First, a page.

With reference to the drawings and in operation, the present invention relates generally to a system 10 and method for providing, and being related to an electronic card game, such as electronic poker. With specific reference to FIG. 1, the system 10 is designed to be situated in a gaming environment, such as a casino 12. Typically, such gaming environments 12 are a specialized or designated area within the casino 12, such as a poker room or poker area 14, which has been cordoned off by, for example, a railing 16. While the above refers to one possible implementation or location in which the system 10 may be used, the present invention is not limited to any such location or implementation. Other details of the system may be found in U.S. patent application Ser. Nos. 11/052,360, 11/073,775, 11/052,359, 11/073,774, 11/073,518, 11/074,038, 11/073,534, 11/073,804, 11/052,131, 11/073,805, 11/052,391, 11/074,039, 11/052,129, 11/074,379, 11/052,130, 11/073,516, 11/073,516, 11/073,916, 11/074,380, 11/052,343, 11/173,511 and 11/074,035, which are hereby incorporated by reference.

In the illustrated embodiment, the system 10 utilizes electronic chips and electronic playing cards to provide an automated card game for play by two or more players. In one aspect of the present invention, a human dealer is not required. The system 10 may handle all dealer functions.

The system 10 may be used to play any variation or version of any card game. However, for the purposes of discussion, the system 10 will be described as adapted for use in implementing the version of poker known as, Texas Hold'em.

In one aspect of the present invention, the system 10 may handle assigning players to a seat, providing electronic chips, accepting wagers, and assigning a pot to the winning player. The system 10 electronically shuffles a set of electronic playing cards and deals the electronic playing cards to the player and any common cards to an electronic card or poker table 18. The system 10 may also handle wagering, folding, calling by the players and may restrict such, based on whose turn it is.

In another aspect of the present invention, the card or poker tables 18 in the system 10 are networked and connected to one or more servers (see below). The server may be used to implement and facilitate, player tracking, ticket in ticket out (cashless) wagering, assigning players to a seat at a particular table, tournament play, table set-up (including turning the tables on and off and modifying table parameters), and progressive jackpots.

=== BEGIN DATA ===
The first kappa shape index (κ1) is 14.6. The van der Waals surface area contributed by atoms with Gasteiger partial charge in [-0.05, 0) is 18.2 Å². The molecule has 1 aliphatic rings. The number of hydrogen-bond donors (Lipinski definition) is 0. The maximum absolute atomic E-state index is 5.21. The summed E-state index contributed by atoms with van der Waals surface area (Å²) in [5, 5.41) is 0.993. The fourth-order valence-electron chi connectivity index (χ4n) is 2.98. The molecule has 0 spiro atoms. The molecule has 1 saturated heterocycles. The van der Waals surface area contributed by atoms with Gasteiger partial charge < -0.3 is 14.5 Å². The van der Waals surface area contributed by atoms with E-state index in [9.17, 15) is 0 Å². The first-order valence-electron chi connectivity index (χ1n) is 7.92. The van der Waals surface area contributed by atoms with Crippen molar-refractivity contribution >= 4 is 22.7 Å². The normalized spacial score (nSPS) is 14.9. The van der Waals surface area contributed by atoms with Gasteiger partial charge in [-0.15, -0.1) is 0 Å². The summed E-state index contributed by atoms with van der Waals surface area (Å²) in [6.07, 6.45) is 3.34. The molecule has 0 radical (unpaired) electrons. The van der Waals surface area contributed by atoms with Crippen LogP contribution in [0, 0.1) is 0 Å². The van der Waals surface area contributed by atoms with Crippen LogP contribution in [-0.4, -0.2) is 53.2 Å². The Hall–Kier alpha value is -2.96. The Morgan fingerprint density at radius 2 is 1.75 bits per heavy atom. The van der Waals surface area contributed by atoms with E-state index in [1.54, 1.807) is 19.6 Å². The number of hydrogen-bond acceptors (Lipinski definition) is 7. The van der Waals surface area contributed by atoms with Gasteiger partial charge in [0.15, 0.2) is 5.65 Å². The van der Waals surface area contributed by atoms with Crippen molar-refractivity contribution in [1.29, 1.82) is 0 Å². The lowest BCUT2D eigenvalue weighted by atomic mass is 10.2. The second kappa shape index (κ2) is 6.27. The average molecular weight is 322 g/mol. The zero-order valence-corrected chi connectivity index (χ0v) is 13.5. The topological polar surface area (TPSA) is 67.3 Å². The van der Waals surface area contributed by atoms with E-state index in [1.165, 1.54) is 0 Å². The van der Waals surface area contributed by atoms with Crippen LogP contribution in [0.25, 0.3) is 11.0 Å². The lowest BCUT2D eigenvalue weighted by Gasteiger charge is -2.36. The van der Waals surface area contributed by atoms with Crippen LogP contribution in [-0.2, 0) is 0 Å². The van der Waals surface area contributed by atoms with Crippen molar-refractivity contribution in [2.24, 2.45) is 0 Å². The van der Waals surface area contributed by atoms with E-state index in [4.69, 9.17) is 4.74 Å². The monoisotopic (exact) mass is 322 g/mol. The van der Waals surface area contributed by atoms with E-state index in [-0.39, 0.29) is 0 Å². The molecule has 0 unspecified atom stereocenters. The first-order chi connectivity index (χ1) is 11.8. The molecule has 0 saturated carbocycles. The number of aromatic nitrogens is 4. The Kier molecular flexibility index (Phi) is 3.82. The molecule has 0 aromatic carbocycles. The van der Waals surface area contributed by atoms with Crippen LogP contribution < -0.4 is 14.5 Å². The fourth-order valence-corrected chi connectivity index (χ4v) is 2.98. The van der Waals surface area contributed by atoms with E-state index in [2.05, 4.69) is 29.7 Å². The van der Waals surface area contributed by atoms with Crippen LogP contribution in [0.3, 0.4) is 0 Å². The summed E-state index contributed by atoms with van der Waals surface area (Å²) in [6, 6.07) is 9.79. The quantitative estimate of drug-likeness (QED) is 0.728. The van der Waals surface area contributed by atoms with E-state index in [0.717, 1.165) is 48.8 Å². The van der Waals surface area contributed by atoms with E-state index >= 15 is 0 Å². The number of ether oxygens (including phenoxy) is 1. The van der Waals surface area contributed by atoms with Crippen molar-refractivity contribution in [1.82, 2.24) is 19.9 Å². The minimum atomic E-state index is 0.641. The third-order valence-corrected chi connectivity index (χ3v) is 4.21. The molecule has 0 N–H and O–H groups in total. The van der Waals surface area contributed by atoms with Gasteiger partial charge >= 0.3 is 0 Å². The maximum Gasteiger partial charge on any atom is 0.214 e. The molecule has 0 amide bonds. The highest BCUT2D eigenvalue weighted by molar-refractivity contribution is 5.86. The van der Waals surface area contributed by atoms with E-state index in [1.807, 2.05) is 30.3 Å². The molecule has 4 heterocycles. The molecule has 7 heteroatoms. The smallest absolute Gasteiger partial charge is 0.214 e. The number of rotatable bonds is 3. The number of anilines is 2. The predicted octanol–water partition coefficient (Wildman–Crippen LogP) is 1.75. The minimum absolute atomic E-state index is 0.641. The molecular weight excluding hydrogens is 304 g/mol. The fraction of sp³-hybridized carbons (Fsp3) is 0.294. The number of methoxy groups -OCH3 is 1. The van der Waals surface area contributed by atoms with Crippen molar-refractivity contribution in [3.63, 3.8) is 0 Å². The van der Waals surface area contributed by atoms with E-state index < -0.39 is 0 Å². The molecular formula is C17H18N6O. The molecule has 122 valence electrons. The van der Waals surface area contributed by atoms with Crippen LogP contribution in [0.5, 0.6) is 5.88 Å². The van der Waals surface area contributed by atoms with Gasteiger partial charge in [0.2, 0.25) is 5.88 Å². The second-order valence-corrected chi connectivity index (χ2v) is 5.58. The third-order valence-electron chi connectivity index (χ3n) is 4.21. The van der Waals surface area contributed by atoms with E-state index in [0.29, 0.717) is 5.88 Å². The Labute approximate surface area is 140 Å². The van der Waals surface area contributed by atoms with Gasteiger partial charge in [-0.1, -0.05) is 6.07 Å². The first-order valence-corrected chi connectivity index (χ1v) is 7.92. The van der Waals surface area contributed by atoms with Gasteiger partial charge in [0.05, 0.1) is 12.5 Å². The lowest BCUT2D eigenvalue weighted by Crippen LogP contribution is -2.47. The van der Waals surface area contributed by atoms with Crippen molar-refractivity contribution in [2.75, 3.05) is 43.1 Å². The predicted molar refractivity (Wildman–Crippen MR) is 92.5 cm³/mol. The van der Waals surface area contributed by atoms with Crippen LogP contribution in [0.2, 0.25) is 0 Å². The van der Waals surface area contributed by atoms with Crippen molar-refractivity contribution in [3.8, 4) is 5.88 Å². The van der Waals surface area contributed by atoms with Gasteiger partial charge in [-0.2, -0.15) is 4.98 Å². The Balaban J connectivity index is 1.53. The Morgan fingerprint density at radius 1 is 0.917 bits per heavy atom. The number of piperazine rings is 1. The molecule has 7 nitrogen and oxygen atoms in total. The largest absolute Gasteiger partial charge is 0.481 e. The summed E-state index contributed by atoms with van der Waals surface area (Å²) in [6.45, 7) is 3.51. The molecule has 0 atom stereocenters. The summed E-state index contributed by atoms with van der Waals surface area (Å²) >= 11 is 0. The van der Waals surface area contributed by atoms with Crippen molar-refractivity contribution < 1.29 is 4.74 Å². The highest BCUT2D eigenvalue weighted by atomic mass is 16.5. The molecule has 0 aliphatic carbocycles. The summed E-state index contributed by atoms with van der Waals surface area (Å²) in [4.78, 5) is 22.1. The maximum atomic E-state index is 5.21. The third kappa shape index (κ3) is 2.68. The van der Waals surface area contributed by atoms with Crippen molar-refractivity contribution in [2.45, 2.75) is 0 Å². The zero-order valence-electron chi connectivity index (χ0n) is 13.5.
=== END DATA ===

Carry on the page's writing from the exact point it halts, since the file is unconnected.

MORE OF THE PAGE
As shown in the illustrated embodiment, the system 10 includes a plurality of electronic poker tables 18. In the embodiment shown in FIG. 1, the system 10 includes five electronic poker tables 18, although the present invention is not limited to a specific number of electronic poker tables.

A simple representative layout of a table top 20 of the poker tables 18, according to first and second embodiments of the present invention are shown in FIGS. 2 and 3, respectively.

In the top view of the table top 20 shown in FIG. 2, the table top 20 includes a playing surface 22 and a plurality of electronic player interaction areas 24. In the illustrated embodiment, the poker tables 18 are able to seat a maximum often players at a time, and thus, includes ten electronic player interaction areas 24A-24J.

In the top view of the table top 20 shown in FIG. 3 (in which like elements are labeled with the same reference numbers), the table top 20 includes a playing surface 22 and a plurality of electronic player interaction areas (EPIAs) 24. In the illustrated embodiment, the poker tables 18 are able to seat a maximum of ten players at a time, and thus, includes ten electronic player interaction areas 24. The table top 10 also includes a central or common display area (CDA) 26.

In one embodiment, the individual electronic player interaction areas 24 are used to convey game information directly to a player assigned to a specific electronic player interaction area 24A-24J and to implement a player user interface (see below) to effectuate interaction or input from the player. The central or common display area 26 is used to display information to all of the players.

For example in one embodiment, the system 10 is used to play the version of poker known as Texas Hold'em. In Texas Hold'em, each player is dealt a number of cards, e.g., two cards, face down. These are known as a player's “hole” cards 28. A number of cards, e.g., three or five, are dealt face-up and displayed in the common display area 26. These are known as the common cards 30. A player's hand, thus, comprises the player's hole cards 28 and the common cards 30. At the end of each hand, of the remaining players, whichever player's hand makes the highest poker hand is the winner of that round or hand of poker.

In one aspect of the present invention, the hole cards 28 are displayed face-down on the respective electronic player interaction area 24 and the common cards are displayed in the central display area 26. The hole cards 28 are displayed at a first predetermined ratio and the common cards 30 are displayed at a second predetermined ratio. The first and second predetermined ratios may be expressed as a ratio of a standard size playing card or a predetermined default size. In one embodiment, the first and second ratios are the same. In another embodiment, the first and second ratios are different. For example, the first and second ratios may be defined such that the common cards 30 are displayed larger than the hole cards 28.

With reference to FIGS. 6, 7, and 8 in one embodiment, the electronic player interaction areas 24 are implemented using separate display devices, such as touchscreen displays 32. Each display 32 may be housed in a removable module 34.